Testimony of Elizabeth A. Moler
Deputy Secretary of Energy
Subcommittee On Military Procurement
Committee On National Security
United States House of Representatives
October 6, 1998
I am pleased to have this opportunity to discuss with you our foreign visitors and assignments programs and policies at our three weapons laboratories.
I am joined today by the Directors of the Department of Energy's three weapons laboratories: Paul Robinson from Sandia National Laboratory, John Browne from Los Alamos National Laboratory, and Bruce Tarter from Lawrence Livermore National Laboratory.
First, I would like to assure the Subcommittee that we at DOE are fully aware of our responsibilities as stewards of the nation's preeminent national security laboratories. More specifically, we are as committed to protecting classified and sensitive information as we are to maintaining the scientific excellence of the laboratories. We and the Congress are in agreement that DOE must have a robust system for tracking foreign visitors and assignees to our weapons laboratories, and for ensuring the security of classified and sensitive information during their visits.
We and the Congress are also in agreement that the Department has, in the past, done an incomplete job of establishing and implementing effective procedures for handling foreign visitors. Over the years there have been a series of recommendations and reports to the Congress -- most notably by the GAO and the FBI -- that highlighted the need to improve our systems for tracking and controlling foreign visitors. In some cases, frankly, these reports languished for years with little or no action.
Since coming to DOE last year, I have been personally and continuously involved in the development of a sound and practical approach to resolving this issue.
The Department has two different needs that must be balanced. First, we are entrusted with world class scientific institutions whose continued scientific leadership requires extensive interactions with leading scientists and institutions from around the world. Central to our requirement to maintain scientific leadership in pursuit of critical national security and related missions is the requirement to foster open exchanges of information. Second, DOE's laboratories also house some of our nation's most sensitive secrets. Balancing the need for openness with the need for protecting vital secrets is a difficult challenge. Although there is certainly room for improvement, this is a challenge I believe we are meeting.
As you are aware, we have been working actively with members of the intelligence community to develop a comprehensive counterintelligence program. The tracking and control of foreign visitors is but one piece -- one important piece -- of this larger initiative.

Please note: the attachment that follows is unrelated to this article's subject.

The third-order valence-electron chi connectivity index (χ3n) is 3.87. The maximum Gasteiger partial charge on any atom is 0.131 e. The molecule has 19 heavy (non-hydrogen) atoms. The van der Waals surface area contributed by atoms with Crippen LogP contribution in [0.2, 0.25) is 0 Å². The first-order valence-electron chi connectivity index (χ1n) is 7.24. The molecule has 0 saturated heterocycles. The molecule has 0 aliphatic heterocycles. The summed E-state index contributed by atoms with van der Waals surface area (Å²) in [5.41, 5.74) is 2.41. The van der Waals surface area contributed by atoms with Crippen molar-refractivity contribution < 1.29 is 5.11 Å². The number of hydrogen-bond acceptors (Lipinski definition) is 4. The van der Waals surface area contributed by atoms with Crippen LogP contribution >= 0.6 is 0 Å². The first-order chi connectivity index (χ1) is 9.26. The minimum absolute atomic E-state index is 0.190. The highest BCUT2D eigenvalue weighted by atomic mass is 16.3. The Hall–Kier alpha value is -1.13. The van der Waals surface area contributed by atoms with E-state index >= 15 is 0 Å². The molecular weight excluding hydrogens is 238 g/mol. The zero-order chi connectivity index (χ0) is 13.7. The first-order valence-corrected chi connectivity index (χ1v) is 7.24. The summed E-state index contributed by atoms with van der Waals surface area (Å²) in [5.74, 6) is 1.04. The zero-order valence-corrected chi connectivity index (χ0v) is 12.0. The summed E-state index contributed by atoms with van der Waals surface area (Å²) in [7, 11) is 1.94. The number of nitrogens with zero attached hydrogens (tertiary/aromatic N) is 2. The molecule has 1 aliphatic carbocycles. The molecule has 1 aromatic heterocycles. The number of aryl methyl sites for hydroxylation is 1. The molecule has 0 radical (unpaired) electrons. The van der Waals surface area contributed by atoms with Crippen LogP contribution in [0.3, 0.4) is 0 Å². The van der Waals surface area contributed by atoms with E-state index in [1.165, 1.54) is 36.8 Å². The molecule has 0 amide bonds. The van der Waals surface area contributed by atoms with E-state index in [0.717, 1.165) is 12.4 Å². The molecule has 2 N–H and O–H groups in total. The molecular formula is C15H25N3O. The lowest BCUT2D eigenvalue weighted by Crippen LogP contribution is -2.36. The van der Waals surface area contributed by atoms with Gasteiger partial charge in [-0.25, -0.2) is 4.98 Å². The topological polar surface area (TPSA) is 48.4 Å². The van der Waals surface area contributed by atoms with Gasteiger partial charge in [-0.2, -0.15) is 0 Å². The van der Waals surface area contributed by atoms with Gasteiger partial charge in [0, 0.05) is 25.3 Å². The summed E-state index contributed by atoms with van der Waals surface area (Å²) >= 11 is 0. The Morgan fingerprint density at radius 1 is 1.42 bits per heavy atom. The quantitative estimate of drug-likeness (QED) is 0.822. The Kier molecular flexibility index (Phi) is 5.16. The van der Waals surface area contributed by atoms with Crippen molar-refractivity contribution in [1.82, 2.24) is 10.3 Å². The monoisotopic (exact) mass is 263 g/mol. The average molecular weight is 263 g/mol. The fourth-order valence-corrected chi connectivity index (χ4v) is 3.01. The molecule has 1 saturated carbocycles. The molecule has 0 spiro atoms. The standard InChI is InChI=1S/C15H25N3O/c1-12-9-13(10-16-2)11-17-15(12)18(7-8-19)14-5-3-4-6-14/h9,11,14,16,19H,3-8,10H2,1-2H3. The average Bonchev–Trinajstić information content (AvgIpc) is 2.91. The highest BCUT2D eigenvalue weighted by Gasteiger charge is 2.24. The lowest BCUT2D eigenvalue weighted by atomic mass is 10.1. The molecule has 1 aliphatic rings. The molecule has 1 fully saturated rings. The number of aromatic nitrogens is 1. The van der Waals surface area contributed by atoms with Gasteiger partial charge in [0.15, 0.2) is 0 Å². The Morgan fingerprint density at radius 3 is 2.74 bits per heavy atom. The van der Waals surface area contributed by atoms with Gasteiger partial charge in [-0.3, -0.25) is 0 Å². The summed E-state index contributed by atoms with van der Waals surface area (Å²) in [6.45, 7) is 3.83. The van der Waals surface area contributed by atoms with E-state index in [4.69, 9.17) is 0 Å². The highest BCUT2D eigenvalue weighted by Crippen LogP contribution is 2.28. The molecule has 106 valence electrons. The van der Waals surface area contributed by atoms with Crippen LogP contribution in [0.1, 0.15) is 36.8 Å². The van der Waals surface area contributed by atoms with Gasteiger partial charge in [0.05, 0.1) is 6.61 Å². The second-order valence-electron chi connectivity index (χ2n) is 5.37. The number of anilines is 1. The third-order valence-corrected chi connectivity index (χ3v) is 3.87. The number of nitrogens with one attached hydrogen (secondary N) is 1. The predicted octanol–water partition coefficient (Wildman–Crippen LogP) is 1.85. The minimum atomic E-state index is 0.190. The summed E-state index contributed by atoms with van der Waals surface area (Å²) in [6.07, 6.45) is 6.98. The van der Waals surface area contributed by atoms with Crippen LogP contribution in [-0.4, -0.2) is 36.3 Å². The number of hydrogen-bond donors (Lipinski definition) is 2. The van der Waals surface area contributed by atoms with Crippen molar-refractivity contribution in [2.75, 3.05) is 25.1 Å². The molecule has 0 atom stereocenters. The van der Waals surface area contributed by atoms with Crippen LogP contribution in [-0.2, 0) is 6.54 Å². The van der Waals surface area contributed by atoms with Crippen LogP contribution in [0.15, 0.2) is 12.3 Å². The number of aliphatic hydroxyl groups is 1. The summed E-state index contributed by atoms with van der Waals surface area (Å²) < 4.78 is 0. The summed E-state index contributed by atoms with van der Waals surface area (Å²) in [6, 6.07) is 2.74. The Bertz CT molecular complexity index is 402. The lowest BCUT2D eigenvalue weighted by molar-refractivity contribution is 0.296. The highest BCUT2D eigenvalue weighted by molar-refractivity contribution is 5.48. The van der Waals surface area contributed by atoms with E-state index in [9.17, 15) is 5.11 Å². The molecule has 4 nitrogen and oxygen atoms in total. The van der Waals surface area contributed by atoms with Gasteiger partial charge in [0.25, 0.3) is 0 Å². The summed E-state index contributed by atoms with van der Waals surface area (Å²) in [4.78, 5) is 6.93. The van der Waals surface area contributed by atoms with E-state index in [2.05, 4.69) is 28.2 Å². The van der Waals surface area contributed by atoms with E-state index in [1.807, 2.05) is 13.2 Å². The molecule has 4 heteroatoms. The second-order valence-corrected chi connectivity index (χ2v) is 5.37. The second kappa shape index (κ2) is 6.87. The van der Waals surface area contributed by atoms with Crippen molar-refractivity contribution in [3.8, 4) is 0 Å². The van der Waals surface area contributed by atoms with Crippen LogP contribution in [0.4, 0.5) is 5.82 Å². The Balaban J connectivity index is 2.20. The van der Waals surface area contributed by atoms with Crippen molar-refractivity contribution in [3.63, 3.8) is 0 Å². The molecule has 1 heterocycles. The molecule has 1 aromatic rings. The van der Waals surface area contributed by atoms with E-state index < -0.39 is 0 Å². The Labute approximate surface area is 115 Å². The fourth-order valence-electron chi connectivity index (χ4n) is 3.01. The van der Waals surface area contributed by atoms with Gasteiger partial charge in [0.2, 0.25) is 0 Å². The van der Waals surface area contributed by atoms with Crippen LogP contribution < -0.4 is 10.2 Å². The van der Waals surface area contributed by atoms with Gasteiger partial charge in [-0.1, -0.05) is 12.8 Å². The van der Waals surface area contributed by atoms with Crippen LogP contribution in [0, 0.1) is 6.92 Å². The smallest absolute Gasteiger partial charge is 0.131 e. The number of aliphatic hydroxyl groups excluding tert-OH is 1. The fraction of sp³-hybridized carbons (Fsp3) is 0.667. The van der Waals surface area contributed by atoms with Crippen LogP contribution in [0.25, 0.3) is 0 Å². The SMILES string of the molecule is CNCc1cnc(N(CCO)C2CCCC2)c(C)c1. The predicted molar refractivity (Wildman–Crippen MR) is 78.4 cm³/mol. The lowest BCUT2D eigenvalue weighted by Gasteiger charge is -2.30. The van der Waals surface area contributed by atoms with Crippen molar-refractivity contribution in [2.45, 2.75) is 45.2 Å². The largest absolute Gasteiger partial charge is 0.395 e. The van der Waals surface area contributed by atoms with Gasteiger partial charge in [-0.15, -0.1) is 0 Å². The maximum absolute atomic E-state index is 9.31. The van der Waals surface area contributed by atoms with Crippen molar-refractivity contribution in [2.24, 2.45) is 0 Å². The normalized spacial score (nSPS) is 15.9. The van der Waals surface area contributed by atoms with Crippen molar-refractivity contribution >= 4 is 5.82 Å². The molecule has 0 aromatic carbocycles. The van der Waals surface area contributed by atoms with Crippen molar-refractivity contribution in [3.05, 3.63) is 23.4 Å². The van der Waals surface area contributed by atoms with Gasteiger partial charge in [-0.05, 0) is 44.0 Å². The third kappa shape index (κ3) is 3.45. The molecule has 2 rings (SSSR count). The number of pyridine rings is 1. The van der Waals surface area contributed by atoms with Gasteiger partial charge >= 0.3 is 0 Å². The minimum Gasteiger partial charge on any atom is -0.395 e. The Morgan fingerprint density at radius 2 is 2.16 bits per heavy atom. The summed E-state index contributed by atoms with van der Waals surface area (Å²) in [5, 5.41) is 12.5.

You will hear from the three laboratory directors themselves about some of the measures they have taken, and will be taking, to strengthen their foreign visitors programs. Later this morning, you will hear from Ed Curran, our new Director of the Office of Counterintelligence, about his assessment and recommendations regarding foreign visitors.
Without wishing to steal their thunder, let me highlight the key elements of our improved program.
1. We have recently established an Office of Counterintelligence at headquarters. Our counterintelligence efforts have been focused and strengthened in the process. The office reports directly to the Deputy Secretary and its budget has been increased significantly by the Congress.
2. The Counterintelligence Offices at each of the laboratories are also in the process of being strengthened. They will have more resources, more highly qualified CI professionals, more direct access to the laboratory director, and more active involvement in foreign visitor programs at the labs.
3. Background checks will be required as a precondition for all foreign visitors at the weapons laboratories.
4. The headquarters counterintelligence office will be working with each of the laboratories to ensure that they have the necessary and appropriate procedures in place for controlling the access of all foreign visitors.
5. All DOE and laboratory personnel holding security clearances will be required to report all contact with foreigners from sensitive countries, so that our counterintelligence officers will have the opportunity to debrief them. Although this requirement already exists, it has generally not been followed, in part because counterintelligence offices have not had the necessary resources.
6. Counterintelligence analysis capabilities will be enhanced significantly. This includes need for more and better threat assessments.
7. Counterintelligence and security awareness efforts will be improved, so that our scientists and other employees understand fully the threats we face and the importance of sound counterintelligence and security practices.